Mindfulness is grounded in the Buddhist doctrine. It is a metaphysical denial of the self - there is no soul, spirit or any ongoing individual basis for identity. There is no 'self' or 'me', and consequently, no thoughts that are 'mine'.se
Western metaphysics holds that there is some entity to whom all these experiences are happening. We refer to this entity as 'I' or 'me'.
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Research findings conclude that regular mindfulness meditation reduces stress and builds resilience.
Yet, those who practice contemporary mindfulness find, instead of engaging in careful thought about oneself, that they are encouraged to be nonjudgemental of your thoughts - to disregard the content or your own thoughts. Mindfulness oversimplifies the complexity of understanding oneself.
Contemporary mindfulness stresses the qualities of impermanence and impersonality (no real self). Thoughts are encouraged to 'arise and cease', or to 'drift away in the sky'. We are encouraged to detach ourselves from our own experience with mantras like, 'you are not your pain.'
Mindfulness thus disconnects us from our thoughts and feelings and makes it harder to understand why we think and feel the way we do.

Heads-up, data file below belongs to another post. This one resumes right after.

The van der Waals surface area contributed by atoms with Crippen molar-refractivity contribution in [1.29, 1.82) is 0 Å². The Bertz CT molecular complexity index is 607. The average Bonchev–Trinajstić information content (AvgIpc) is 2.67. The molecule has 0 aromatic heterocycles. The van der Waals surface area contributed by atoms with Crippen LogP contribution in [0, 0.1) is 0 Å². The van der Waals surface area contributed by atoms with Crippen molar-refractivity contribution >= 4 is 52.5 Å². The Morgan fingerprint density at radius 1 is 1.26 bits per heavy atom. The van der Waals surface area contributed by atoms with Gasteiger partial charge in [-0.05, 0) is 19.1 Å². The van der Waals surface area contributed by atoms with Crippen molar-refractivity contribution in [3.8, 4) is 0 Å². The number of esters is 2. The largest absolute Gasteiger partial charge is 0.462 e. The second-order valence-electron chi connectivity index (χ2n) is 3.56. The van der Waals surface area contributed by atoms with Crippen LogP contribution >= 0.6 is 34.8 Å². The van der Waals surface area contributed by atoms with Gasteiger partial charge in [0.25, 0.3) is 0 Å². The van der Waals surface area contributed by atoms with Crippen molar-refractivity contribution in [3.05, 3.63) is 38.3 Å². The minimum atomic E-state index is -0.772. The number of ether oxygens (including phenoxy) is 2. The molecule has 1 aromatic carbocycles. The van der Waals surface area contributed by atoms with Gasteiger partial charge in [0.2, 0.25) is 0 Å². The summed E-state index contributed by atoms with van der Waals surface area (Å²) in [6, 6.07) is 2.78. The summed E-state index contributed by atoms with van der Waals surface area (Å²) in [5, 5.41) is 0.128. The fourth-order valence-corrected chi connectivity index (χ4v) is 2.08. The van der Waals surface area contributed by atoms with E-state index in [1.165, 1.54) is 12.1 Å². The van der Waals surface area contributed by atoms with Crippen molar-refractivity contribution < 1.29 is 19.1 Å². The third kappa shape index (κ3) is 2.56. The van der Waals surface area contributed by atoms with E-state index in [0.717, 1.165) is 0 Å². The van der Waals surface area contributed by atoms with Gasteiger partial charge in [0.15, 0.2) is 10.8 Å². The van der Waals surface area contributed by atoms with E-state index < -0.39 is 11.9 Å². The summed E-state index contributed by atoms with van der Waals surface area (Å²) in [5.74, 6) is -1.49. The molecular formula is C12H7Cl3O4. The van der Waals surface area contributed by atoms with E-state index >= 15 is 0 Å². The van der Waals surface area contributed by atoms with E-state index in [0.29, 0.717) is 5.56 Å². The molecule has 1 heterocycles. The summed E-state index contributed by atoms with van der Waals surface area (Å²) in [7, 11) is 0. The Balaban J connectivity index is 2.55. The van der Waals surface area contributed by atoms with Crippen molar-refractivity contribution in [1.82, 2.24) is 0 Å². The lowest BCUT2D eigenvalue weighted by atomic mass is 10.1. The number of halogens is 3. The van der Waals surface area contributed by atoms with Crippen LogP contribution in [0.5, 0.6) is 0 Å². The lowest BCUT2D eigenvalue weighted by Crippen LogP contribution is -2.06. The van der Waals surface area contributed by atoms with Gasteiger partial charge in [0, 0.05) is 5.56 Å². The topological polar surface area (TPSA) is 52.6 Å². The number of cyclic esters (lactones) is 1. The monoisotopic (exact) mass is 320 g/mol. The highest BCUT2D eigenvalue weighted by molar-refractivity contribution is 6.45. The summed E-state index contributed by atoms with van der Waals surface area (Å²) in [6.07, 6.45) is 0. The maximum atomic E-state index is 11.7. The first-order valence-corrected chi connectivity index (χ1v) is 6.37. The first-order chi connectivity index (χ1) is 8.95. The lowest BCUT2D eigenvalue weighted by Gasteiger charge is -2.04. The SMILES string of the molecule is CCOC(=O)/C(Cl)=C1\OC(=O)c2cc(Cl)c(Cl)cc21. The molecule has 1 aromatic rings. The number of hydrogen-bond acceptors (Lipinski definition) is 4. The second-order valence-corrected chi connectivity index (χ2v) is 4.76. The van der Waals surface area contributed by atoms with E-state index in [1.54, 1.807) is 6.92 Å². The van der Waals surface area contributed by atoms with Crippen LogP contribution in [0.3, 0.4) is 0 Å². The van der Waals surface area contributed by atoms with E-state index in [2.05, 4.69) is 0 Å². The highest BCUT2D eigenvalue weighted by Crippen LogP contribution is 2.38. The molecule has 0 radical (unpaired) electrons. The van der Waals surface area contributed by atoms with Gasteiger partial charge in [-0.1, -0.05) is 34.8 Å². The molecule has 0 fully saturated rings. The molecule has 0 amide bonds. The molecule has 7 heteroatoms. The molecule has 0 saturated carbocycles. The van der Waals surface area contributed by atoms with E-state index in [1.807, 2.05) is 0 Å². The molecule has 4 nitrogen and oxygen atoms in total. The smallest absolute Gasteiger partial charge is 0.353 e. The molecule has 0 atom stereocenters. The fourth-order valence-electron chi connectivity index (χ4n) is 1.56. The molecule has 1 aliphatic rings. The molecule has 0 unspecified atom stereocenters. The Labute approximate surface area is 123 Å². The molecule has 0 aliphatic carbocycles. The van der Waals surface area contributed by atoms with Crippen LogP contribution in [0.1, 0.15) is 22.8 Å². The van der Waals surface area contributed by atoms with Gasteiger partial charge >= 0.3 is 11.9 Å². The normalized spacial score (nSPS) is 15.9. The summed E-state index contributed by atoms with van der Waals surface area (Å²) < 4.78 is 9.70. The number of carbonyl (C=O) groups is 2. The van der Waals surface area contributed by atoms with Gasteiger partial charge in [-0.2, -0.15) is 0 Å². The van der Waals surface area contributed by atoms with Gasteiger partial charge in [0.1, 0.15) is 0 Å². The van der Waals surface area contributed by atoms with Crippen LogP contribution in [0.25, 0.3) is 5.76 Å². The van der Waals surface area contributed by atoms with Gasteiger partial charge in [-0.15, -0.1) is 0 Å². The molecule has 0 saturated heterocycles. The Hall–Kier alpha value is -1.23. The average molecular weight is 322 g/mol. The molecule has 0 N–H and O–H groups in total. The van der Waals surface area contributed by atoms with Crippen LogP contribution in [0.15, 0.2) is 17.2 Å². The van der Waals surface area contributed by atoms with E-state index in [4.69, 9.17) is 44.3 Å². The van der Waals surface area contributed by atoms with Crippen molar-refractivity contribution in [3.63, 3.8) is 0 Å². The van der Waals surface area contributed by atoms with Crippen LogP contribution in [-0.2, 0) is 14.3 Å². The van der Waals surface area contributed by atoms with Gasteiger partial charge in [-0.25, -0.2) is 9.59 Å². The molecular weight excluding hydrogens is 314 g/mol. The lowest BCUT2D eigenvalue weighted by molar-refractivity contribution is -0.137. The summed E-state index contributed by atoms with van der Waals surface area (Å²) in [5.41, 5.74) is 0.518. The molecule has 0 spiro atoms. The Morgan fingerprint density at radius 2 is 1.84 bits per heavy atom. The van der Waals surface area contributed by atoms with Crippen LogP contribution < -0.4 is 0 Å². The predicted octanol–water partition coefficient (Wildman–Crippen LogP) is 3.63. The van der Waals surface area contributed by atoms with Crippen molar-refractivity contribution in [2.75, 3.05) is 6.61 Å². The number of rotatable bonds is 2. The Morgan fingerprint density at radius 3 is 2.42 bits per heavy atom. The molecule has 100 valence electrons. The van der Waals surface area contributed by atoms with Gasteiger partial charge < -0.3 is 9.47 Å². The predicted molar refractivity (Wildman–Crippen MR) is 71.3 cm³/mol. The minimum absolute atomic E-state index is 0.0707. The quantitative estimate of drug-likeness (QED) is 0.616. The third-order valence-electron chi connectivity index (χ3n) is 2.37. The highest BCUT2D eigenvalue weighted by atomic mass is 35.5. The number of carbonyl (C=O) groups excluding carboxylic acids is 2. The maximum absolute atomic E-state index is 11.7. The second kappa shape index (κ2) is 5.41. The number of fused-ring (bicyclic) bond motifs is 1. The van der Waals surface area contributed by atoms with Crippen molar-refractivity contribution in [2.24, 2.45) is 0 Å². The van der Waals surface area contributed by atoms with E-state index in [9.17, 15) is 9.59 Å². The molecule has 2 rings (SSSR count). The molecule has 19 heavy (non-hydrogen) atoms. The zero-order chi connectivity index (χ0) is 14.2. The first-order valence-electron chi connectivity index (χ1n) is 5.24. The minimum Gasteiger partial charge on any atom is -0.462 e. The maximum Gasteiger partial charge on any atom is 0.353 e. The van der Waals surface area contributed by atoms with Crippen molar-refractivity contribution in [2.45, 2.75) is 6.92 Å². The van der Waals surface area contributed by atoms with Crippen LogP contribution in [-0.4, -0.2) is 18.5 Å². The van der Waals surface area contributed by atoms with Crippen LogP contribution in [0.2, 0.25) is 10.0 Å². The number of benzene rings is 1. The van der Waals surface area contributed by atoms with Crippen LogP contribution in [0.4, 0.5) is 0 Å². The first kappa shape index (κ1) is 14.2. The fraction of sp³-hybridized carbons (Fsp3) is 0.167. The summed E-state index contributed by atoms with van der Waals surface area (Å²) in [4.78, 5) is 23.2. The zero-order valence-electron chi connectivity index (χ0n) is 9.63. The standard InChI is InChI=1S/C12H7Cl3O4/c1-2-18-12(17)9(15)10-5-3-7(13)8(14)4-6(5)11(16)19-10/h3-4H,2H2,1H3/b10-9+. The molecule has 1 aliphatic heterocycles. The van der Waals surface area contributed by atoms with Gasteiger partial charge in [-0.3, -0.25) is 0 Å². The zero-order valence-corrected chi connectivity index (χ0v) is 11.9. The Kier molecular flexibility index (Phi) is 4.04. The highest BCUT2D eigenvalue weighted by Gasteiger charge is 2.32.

Mindfulness can be useful to gain some distance from your own experiences from time to time. But as a whole, it sets aside personal responsibility and disregards the conditions that gave rise to the distress in the first place.
To find out why you think and feel the way you do, you need to see yourself as a distinct individual. You need to carefully examine your thoughts, feelings and the specific context in which they arose.
The rhetoric of “self-mastery”, “resilience” and “happiness” assumes wellbeing is simply a matter of developing a skill - that we can train our brains to be happy by using mindfulness.
Therefore, personal troubles are never attributed to political or socioeconomic conditions, but as phycological. This has become enticing to government policymakers: What better way to reframe societal problems of racism, poverty, addiction and inequality than in terms of individual psychology, where vulnerable subjects can provide therapeutic help to themselves?
Meditating can provide a healthy escape, as long as it is focussed on enabling your ability to solve problems, not your ability to ignore them.
Mindfulness is good for learning the skill of putting on the brakes for a thought loop and noticing the thought loops you get into a lot - very valuable, but that’s only the first step. The next step is, ‘how do I have a different thought? '